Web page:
June 19, 2018
“This is how we know we are in Him: whoever claims to live in Him must walk even as Jesus walked.” (1 John 2:5-6)
In the first sixteen verses of this short letter, the Apostle John gives us a prescription for fullness. His prescription comes in seven parts: facts, faith, forgiveness, fellowship, follow-ship, fruitfulness, and fullness.
The facts are the death and resurrection of Jesus. When we believe the first fact we have forgiveness; when we believe the second the result is fellowship with the risen Christ.
Changing one letter in the word ‘fellowship’ to followship provides the key to John’s prescription for fullness. When you read this letter observe the repetition for emphasis of this concept: we will know that we know when we walk as Jesus walked.
Followship is also a key to the fullness of faith emphasized by Jesus. He made His covenant with the apostles: “Follow Me and I will make you.” (Matthew 4:19) The most important part of the Great Commission of Jesus occurred when He commissioned the disciples to make disciples. (Matthew 28: 18-20) A synonym for discipleship is apprenticeship. Jesus apprenticed the apostles and He commissioned them to apprentice disciples.
A great claim of Jesus is recorded in the Gospel of John Chapter 7 when He declared that His teaching is the teaching of God. Jesus also proclaimed that we prove that when we do his teachings. (John 7:17)
According to Jesus the doing leads to the knowing. Intellectuals have claimed for a millennium that knowing will lead to doing, but Jesus said, “When you do you will know.”
Are you willing to do that you might know His teaching is the Word of God?
Dick Woodward, 18 June 2011
June 15, 2018
“We don’t know what to do but our eyes are on You.” (2 Chronicles 20:12)
No matter how gifted we may be, sooner or later we will hit a wall of crisis where we simply do not know what to do. The Scripture from Chronicles is taken from an historical context when the people of God were overwhelmingly outnumbered and did not know what to do.
James later wrote that when we do not know what to do we should ask God for the wisdom we confess we do not have. (James 1:5) He promises us that God will not hold back, but will provide truckloads of wisdom for us.
Years ago I received a telephone call from my youngest daughter when she was a first year student at the University of Virginia. With many tears she informed me that she had fallen down a flight of stairs and was sure she had broken her back. At the hospital they had discovered mononucleosis and infected abscessed tonsils that needed to be removed. She concluded her organ recital litany: “Finals begin tomorrow and I just don’t know what to do, Daddy!”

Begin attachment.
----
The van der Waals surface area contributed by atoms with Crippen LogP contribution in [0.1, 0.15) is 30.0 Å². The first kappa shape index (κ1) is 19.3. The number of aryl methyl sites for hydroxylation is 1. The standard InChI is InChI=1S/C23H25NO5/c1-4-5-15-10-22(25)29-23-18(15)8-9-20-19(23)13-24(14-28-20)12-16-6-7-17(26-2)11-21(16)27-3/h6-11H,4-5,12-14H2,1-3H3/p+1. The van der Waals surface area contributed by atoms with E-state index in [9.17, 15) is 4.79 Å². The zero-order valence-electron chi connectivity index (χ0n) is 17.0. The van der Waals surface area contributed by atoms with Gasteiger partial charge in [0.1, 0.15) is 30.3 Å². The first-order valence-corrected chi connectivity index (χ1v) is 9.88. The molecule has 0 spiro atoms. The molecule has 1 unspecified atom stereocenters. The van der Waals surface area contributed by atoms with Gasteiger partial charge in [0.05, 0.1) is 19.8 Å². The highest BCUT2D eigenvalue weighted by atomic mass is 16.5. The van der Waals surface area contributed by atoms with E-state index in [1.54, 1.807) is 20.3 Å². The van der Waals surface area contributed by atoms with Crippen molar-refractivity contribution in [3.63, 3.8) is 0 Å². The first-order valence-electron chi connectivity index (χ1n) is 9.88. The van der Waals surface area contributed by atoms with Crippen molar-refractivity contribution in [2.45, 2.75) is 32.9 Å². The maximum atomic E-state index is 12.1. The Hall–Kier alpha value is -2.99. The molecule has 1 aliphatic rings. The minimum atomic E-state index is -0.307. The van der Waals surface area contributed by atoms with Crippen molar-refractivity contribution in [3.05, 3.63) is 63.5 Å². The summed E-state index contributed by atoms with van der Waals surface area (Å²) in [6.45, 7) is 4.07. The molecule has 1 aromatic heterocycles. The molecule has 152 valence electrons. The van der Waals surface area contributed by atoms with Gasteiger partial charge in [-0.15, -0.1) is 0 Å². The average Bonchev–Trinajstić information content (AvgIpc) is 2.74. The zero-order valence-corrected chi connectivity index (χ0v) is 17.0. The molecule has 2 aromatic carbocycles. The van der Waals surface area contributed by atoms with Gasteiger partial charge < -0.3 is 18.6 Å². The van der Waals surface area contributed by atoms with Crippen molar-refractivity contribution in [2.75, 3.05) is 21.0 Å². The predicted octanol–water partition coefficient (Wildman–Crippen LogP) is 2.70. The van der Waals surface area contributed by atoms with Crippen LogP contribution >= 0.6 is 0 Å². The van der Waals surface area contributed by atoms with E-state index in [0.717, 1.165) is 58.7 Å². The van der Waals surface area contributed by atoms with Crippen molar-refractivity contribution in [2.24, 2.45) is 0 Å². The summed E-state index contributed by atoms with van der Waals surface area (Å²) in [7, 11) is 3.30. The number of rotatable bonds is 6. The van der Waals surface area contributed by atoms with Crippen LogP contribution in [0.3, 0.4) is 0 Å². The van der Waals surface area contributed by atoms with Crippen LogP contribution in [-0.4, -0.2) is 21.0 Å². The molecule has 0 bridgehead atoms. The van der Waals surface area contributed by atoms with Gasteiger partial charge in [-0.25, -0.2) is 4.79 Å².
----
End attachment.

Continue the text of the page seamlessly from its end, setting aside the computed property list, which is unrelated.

Frankly, I was touched that my very intelligent young daughter believed that if she could just share her litany of woes and tap the vast resources of my wisdom, I could tell her what to do when she did not know what to do.
According to James that is the way we make our Heavenly Father feel when we come to Him overwhelmed with problems and tell Him we don’t know what to do. That’s why a good way to begin some days is:
“Lord, I don’t know what to do, but my eyes are on YOU!”
Dick Woodward, 04 April 2013
Editors Note: Blessings to all the fathers out there as we celebrate Father’s Day in America this weekend. As that ‘young daughter’ who continued tapping into her Papa’s wisdom until the day he died, these words comforted my heart. Our Heavenly Father is always here when we don’t know what to do (& when our earthly fathers have passed into His Everlasting Arms of Love.)
June 13, 2018
“Moreover it is required in stewards that one be found faithful… And what do you have that you did not receive? (1 Corinthians 4: 2, 7)
The biblical word steward is often not fully understood or appreciated. It is actually one of the most important words in the New Testament. A synonym for this word is manager. Many people believe being a steward primarily relates to money, but that application falls far short of this word’s essential meaning.
Paul asks the probing question: “And what do you have that you did not receive?” He is telling us that our stewardship applies to everything we receive from God: our time, energy, gifts and talents, our health, and all the things that make up the essence of our very lives, including all our money and possessions.
At the age of 65 one of my best friends had what he refers to as a “halftime experience” when he came to fully understand what a steward is. His regular custom was to draw a line down the middle of a legal pad page. On the left side he wrote “My Business” while on the right side he wrote “God’s Business.” When he fully appreciated this word “steward” he erased that line because, as a very successful businessman, he realized it was all God’s business.
Remember, the important thing about being a steward is that we be found faithful. Do you realize there is nothing in your life you did not receive from God? Are you faithfully managing everything you have received from God?
Are you willing to have a halftime experience and erase the line between what is yours and what is God’s?
Dick Woodward, 10 June 2010
June 8, 2018
“I have learned to be content whatever the circumstances may be.” (Philippians 4:11)
Paul prescribes patience as part of his prescription for peace. Throughout the history of the church, patience has always been considered a great virtue by spiritual heavyweights. Why is patience such an important virtue? For starters, patience is one of the nine fruit of the Spirit we find listed in the fifth chapter of Paul’s letter to the Galatians.
When the Holy Spirit lives in us, one way the Spirit manifests in us is through a supernatural quality of patience.